The heart is deceitful above all things, HOME

HOME open their exhibitions programme with The heart is deceitful above all things, a group show examining love and heartbreak, inspired by Kasimir and Karoline, which was also adapted into The Funfair, HOME’s opening theatrical production. This is the beginning of an ongoing programme of exhibitions relating to the theatre and film programmes, which on the one hand, seems like the ideal way to appeal to HOME’s general audience, ensuring that the art programme is not isolated. On the other hand, when art takes its lead from film and theatre it doesn’t exist on its own terms, but as an added bonus.

Unmissable as you enter the exhibition, Ragnar Kjartansson assumes the archetypal role of the suffering artist with his 11-metre neon piece Scandinavian Pain. Kjartansson takes on this self-absorbed stereotype with a tongue-in-cheek attitude, delivering it in over-sized pink letters to make it a theatrical, overblown statement.

Zina Saro-Wiwa’s Eaten by the Heart: The Installation shows a series of black and mixed-race couples kissing, shot in a close-up that only reveals the performers heads and shoulders, forcing the viewer into the role of the voyeur. Saro-Wiwa’s film also demonstrates how the use of sound affects how we react to visual stimulation. As one couple is shown, the sound is clinical, heightening the feeling of intrusion and voyeurism and making the act of kissing appear false and staged. While another couple is soundtracked by a traditionally romantic song, making for a much more comfortable and pleasant viewing experience.

At the heart of the exhibition, Jessey Tsang’s film breathe in / breathe out provides a few minutes of genuine sincerity. Two dancers, one male and one female, move in response to one another throughout a romance and subsequent breakup. Small details help to sell the powerfully physical nature of the film, from toes clenching in the dirt to fingers just breaking the surface tension of water, an action that is almost painfully delicate and sensual. Tsang’s film is truly absorbing and holds the viewer’s attention even when surrounded by clashing sound from other film pieces throughout the exhibition.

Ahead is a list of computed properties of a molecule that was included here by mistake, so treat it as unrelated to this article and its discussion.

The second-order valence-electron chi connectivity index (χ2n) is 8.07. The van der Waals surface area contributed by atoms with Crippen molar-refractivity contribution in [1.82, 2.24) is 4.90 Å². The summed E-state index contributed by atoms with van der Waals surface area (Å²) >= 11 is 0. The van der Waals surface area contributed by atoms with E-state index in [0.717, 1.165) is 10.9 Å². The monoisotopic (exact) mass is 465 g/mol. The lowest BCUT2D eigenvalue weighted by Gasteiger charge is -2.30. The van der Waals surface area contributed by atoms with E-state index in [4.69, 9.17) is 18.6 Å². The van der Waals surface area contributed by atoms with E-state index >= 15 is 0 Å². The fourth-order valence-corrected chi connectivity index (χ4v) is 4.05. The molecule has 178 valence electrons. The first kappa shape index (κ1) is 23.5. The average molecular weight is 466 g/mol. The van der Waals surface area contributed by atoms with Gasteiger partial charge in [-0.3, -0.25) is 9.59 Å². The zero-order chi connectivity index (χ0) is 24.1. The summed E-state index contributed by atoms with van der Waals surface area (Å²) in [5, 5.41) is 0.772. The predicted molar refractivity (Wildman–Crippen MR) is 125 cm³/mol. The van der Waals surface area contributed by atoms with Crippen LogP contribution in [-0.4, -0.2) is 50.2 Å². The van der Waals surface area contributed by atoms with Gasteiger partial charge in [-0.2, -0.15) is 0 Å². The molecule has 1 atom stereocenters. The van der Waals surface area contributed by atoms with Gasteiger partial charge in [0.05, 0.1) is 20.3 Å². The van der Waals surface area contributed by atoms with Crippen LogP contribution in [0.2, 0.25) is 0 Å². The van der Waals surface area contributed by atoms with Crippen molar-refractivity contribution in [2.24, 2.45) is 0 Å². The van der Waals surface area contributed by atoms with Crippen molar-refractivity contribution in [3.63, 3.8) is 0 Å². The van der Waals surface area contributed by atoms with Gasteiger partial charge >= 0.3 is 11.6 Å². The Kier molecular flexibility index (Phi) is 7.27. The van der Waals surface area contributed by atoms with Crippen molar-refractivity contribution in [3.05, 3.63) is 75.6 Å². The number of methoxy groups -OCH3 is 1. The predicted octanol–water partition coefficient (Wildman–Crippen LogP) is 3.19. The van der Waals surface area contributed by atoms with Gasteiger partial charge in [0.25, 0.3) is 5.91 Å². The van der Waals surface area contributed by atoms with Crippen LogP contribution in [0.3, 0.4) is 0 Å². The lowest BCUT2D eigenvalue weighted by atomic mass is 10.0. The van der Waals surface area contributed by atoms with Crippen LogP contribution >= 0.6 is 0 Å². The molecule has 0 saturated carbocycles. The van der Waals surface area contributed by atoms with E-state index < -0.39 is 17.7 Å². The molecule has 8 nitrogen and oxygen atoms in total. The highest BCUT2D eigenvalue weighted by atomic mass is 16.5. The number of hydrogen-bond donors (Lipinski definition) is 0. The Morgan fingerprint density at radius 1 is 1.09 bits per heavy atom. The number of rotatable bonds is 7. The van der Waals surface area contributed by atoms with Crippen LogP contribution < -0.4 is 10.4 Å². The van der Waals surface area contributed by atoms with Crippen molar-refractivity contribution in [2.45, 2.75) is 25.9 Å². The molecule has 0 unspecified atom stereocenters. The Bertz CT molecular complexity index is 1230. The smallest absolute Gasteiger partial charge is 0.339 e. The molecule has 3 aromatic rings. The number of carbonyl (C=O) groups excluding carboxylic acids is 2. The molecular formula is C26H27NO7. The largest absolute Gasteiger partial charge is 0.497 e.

Acting as an ironic counter-part to Jessey Tsang’s sincerity is Jeremy Bailey’s inLoop, where the Apple Store meets the art gallery in order to demonstrate Bailey’s iPhone game. The game sees two players co-operate/compete, with one player as a hammer and the other as a sickle, both performing manual labour in a game with no end and no winner. By reducing the nature of gaming to an absurd situation where points are simply accrued endlessly Bailey highlights the way in which gaming brings out Pavlovian responses from the players, where buttons are pressed for an artificial reward. Distracting from this genuinely interesting examination of the nature of gaming, Bailey attaches literal hammers and sickles to the iPhones on display, bringing to mind pointless gaming accessories such as the Nintendo Power Glove, making the piece seem dated.

Douglas Coupland also looks at irony with his collection of works Slogans for the 21st Century, a series of phrases and statements that attempt to understand and articulate the 21st Century mindset, and the differences between the 21st and 20th Centuries. Primarily, this seems to mean engaging with internet and social media culture, with statements such as ‘Epic Fail’ and ‘Haters Gonna Hate’ forming part of the display. It’s an embarrassing, insincere work, with Coupland reacting to memes in the exact way that you would expect a 53 year old man to.

As a beginning to the contemporary art programme at HOME, this is a mixed start. The amount of new commissions is an extremely encouraging sign, with Gemma Parker, Declan Clarke, Basim Magdy, Jeremy Bailey and Jessey Tsang all contributing new work to the show. However, there is also a lack of care on display with some of the install; there is the aforementioned clashing of sound, particularly distracting when trying to watch Magdy’s film, and also jarring is that every framed piece has a heavy line of shadow covering the top few inches, which happens to be where the text is placed in Flaka Haliti’s series of prints. If there is ever a time for attention to detail, it’s when opening a £25 million arts centre.

Tom Emery is curator and writer based in Manchester.

Image courtesy of HOME.

The heart Is deceitful above all things, HOME, Manchester.

22 May – 26 July 2015.

Published 30.06.2015 by James Schofield in Reviews

738 words